At the meeting with Herzog, Levin and the president spoke of the right’s stated intention to reform the country’s judicial system, update security protocols and roll back religious reforms.
When asked by Herzog if Likud planned to employ “dialogue” with existing authorities to advance changes, Levin said that communication should not be a euphemism for stalling.
“Dialogue isn’t a whitewashed word for paralysis,” Levin says, adding that Likud is “of course in favor of a dialogue.”
Levin has pushed for reforms that would transfer power from the courts to politicians, in particular creating a legislative override when the Supreme Court invalidates laws as unconstitutional and giving politicians greater control over the appointment of judges.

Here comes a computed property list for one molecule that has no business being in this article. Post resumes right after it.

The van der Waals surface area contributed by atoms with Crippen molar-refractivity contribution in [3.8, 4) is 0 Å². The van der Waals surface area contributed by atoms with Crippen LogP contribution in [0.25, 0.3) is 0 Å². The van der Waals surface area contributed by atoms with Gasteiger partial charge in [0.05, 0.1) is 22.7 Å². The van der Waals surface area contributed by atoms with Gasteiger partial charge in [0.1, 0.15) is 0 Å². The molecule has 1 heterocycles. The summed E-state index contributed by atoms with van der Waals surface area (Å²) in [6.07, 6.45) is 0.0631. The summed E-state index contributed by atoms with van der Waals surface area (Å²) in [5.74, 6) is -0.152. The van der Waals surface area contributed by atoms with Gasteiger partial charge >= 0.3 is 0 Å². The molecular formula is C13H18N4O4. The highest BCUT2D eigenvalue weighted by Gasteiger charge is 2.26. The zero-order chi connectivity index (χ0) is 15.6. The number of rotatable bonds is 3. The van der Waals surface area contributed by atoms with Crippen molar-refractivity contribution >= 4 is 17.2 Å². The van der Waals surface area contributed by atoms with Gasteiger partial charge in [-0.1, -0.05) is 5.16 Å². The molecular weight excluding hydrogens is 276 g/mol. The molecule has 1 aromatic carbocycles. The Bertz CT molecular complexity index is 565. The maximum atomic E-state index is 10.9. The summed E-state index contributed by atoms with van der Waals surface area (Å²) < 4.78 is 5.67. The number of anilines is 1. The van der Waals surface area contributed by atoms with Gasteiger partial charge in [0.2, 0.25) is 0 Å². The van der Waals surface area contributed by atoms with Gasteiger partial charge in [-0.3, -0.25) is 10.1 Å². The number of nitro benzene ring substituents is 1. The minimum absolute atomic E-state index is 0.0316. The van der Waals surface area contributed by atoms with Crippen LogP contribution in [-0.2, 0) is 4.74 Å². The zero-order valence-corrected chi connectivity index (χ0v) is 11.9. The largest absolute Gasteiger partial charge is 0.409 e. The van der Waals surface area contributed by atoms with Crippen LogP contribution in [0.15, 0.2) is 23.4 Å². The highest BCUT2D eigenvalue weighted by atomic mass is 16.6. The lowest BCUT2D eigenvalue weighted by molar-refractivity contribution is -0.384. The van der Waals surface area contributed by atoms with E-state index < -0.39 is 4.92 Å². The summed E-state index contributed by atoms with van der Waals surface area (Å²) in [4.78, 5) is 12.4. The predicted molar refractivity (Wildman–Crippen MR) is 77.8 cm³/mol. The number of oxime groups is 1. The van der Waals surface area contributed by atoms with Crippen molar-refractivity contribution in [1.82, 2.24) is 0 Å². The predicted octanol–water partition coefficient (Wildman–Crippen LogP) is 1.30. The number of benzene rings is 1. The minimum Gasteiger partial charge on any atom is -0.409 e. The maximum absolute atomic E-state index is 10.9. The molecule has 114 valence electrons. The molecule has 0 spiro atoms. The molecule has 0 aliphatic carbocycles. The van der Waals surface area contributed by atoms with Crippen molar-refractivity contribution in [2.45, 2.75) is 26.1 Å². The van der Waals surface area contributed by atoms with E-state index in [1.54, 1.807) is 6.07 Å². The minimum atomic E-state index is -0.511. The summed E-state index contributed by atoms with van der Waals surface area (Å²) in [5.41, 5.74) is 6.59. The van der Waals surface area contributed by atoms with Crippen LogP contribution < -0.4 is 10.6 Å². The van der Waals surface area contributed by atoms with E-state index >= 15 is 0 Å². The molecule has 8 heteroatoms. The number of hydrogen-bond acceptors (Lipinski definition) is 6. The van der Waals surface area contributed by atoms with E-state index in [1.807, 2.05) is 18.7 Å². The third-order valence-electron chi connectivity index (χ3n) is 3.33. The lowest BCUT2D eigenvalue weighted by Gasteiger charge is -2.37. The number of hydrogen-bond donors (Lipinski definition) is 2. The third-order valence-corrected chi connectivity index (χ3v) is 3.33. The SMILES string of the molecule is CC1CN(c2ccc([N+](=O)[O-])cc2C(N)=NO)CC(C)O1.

Echoing Likud MK Miri Regev, who was also present in the meeting and pushed for “sovereignty of the public” — via its representatives in the Knesset — over the rule of the courts, Levin said that the Knesset is not the party shutting down dialogue with the country’s public authorities.
“Unfortunately in the past years, this dialogue was missing — and not on part of the legislative authority,” he said.